Lidar makers Ouster and Velodyne agree to merge

Lidar makers Ouster and Velodyne agree to merge

The New York Stock Exchange welcomes Ouster Inc. (NYSE: OUST), today, Friday, March 12, 2021, to celebrate its initial listing. To honor the occasion, Ouster CEO Angus Pacala, accompanied by Chris Taylor, Vice President, NYSE Listings and Services, rings The Opening Bell®.


Lidar makers Ouster and Velodyne have agreed to merge, combining around $400 million in market value.

The companies said on Monday they would join forces to boost their competitiveness in a market segment that has seen valuations plummet as investors grow increasingly disillusioned with self-driving vehicle technology.

Lidar, short for “light detection and ranging”, is a sensor technology that uses invisible lasers to create a highly detailed 3D map of the sensor’s surroundings. Lidar sensors are considered important components of almost all autonomous vehicle systems currently under development and are increasingly finding applications with advanced driver assistance systems as well as other areas of robotics. .

Intense investor interest in the potential of autonomous vehicles has led many lidar startups to go public over the past few years. But valuations are now a fraction of what they were two years ago, and prominent automakers, including Ford engine and volkswagen reduced investments in autonomy in favor of more limited driver assistance systems.

Under the agreement, signed on Friday, Velodyne shareholders will receive 0.8204 shares of Ouster for each Velodyne share they own, a premium of approximately 7.8% based on the closing prices of Friday for shares of both companies.

Ouster founder and CEO Angus Pacala will lead the combined company, which does not yet have an official name. Velodyne CEO Ted Tewksbury, who joined the lidar maker last year, will chair the company’s board after the merger.

“We all knew there was a need for consolidation in the market,” Pacala told CNBC. “We’re the ones who go out and do it.”

Pacala said the combined company will be a tougher competitor, with streamlined manufacturing, more than 170 patents and what he described as “complementary customer bases, partners and distribution channels.”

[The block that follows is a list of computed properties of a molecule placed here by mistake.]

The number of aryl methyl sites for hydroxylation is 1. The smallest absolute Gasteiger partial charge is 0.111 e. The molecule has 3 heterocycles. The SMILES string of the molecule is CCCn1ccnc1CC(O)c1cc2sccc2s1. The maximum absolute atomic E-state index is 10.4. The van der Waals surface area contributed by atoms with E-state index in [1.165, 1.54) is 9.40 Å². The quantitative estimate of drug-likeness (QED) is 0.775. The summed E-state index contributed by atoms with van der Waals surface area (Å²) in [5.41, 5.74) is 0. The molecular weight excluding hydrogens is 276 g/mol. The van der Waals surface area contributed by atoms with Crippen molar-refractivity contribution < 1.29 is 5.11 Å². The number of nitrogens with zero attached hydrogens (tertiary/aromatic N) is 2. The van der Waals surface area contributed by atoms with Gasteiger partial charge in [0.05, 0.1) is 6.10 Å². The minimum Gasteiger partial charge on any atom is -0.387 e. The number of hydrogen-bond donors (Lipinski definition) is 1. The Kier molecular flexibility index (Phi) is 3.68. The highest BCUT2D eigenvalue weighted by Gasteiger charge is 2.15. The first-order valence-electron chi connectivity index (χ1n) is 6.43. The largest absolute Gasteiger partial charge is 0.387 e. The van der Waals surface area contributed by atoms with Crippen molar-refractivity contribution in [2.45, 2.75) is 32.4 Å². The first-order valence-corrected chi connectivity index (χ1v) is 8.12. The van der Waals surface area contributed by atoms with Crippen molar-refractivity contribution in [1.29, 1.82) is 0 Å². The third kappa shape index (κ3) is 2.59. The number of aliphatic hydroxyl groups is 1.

The companies have identified about $75 million in savings that can be realized in the first nine months after the transaction closes, he said.

The combined company will also be relatively flush, critical in a market where it has become difficult for not-yet-profitable startups to raise funds. Between them, Ouster and Velodyne had a total of $355 million in cash as of Sept. 30, Pacala said.

Velodyne was an early pioneer of automotive lidar, developing its first sensor in 2007. Its distinctive “puck” sensors were seen on most early prototype autonomous vehicles. But his early units, which cost $75,000 each and had delicate moving parts, were too expensive and fragile to be used on mass-produced vehicles.

Velodyne was finally able to reduce the cost of its puck sensors to $4,000 while making them more robust. But as new rivals with solid-state lidar sensors — including Ouster, founded in 2015 — have entered the automotive space, the early leader has fallen behind.

Velodyne still holds critical lidar patents and hasn’t been shy about enforcing them. The company sued Ouster for patent infringement earlier this year and filed a related lawsuit with the United States International Trade Commission seeking to block Ouster from importing its lidar units into the United States. (Ouster’s lidar units are manufactured in Thailand by subcontractor Benchmark Electronics.)

The companies will host a joint webcast at 8:30 a.m. ET Monday to discuss the merger. Ouster will release third-quarter results after U.S. markets close on Monday; Velodyne is due to report results after markets close on Tuesday.

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